Log In

Come Join Us!

Are you an
Engineering professional?
Join Eng-Tips Forums!
  • Talk With Other Members
  • Be Notified Of Responses
    To Your Posts
  • Keyword Search
  • One-Click Access To Your
    Favorite Forums
  • Automated Signatures
    On Your Posts
  • Best Of All, It's Free!
  • Students Click Here

*Eng-Tips's functionality depends on members receiving e-mail. By joining you are opting in to receive e-mail.

Posting Guidelines

Promoting, selling, recruiting, coursework and thesis posting is forbidden.

Students Click Here


AISC Fatigue

AISC Fatigue

AISC Fatigue

Looking in the 13th & 14th edition of AISC, for the most part, it doesn't really matter what your yield strength is under fatigue loads. IOW, going from 36 ksi to 50 doesn't really help under most circumstances. But how about going to something like Grade 105? If you (for example) were in a situation like Case 8.5(a) (see table A-3.1, p.16.1-177 in the 13th edition)......I would think you would have a somewhat higher threshold stress than 7 ksi.

Does anyone know of a way to deal with it.....or are you stuck trying to hunt down S-N curves outside the code.


RE: AISC Fatigue

For higher grade bolts you can refer to the RCSC for more specific fatigue data. Some bolt manufacturers like Unbrako will have better more specific data also. The AISC category for 8.5 is very generic as it is applied to a wide range of threaded fasteners. Incidentally, if you pretension bolts and account for the pretensioning reduction effect on the calculated fatigue stress range, you will often have a low stress range and will not need the higher threshold.

In general using the AISC nominal stress approach, the material ultimate strength will not come into play in calculating fatigue resistance. Ultimate is used for fatigue rather than yield. You can use more detailed methods for endurance (fatigue) limits such as those found in a mechanical engineering text like Shigley. These apply to non-welded material.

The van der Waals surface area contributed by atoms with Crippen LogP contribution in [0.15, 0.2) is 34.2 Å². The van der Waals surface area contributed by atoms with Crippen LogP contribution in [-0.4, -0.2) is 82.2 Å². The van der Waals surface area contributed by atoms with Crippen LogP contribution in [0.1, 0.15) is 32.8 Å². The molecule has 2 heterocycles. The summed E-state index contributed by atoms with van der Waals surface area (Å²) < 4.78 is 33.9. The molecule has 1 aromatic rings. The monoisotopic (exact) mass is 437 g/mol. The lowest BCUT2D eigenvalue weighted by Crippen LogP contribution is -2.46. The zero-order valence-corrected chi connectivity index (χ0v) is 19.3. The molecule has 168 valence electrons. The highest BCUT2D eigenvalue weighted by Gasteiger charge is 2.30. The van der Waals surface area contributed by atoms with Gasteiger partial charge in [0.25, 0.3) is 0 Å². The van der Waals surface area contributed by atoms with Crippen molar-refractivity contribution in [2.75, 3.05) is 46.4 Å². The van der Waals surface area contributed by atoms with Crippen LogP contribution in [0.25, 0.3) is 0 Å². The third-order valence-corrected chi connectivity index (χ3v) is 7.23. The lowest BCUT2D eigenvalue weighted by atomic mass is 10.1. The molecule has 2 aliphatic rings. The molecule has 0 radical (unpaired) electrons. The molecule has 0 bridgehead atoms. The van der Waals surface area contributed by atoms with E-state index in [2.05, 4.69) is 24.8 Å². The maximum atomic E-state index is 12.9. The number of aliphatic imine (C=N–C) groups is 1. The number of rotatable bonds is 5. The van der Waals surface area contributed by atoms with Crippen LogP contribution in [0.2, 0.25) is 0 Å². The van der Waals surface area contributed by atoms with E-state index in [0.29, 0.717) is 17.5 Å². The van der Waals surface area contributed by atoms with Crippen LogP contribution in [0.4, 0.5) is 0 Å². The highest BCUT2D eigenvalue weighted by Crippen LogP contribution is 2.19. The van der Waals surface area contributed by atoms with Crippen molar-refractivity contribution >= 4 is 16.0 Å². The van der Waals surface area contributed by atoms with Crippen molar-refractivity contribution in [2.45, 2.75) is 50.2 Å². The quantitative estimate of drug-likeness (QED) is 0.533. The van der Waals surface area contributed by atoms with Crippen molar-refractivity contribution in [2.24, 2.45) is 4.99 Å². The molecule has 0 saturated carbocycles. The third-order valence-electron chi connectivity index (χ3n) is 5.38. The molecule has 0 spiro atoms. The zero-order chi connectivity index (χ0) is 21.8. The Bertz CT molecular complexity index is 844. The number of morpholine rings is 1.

Ultimate strength does not come into play at all for welded connections for the weld throat and HAZ material. Using AISC/AWS fatigue details is good in this case. If you get into more advanced methods of calculating fatigue resistance such as Effective Notch Stress or fracture mechanics then you may find the resistance is affected by the ultimate strength or other material properties. These two approaches are seldom conducive for practical engineering business/project needs.

Red Flag This Post

Please let us know here why this post is inappropriate. Reasons such as off-topic, duplicates, flames, illegal, vulgar, or students posting their homework.

Red Flag Submitted

Thank you for helping keep Eng-Tips Forums free from inappropriate posts.
The Eng-Tips staff will check this out and take appropriate action.

Reply To This Thread

Posting in the Eng-Tips forums is a member-only feature.

Click Here to join Eng-Tips and talk with other members! Already a Member? Login


White Paper – Choosing the Right Spring Loaded Connector
In today’s cost-sensitive world, designers are often driven to specify the lowest cost solution for every aspect of their designs to ensure that their solution is competitively priced and their company remains profitable. However, specifying a low-cost, low-quality connector solution can result in premature failure, considerable re-work costs and damage to reputations. Download Now
eBook – Own the Lifecycle: Sustainable Business Transformation
Increasingly, product and services companies are seeking more information and control in the operational lifecycle of their products, including service and use. Better information about the operational lifecycle, and the ability to use that information, requires more than just unstructured data flowing back from products in the field. Download Now

Close Box

Join Eng-Tips® Today!

Join your peers on the Internet's largest technical engineering professional community.
It's easy to join and it's free.

Here's Why Members Love Eng-Tips Forums:

Register now while it's still free!

Already a member? Close this window and log in.

Join Us             Close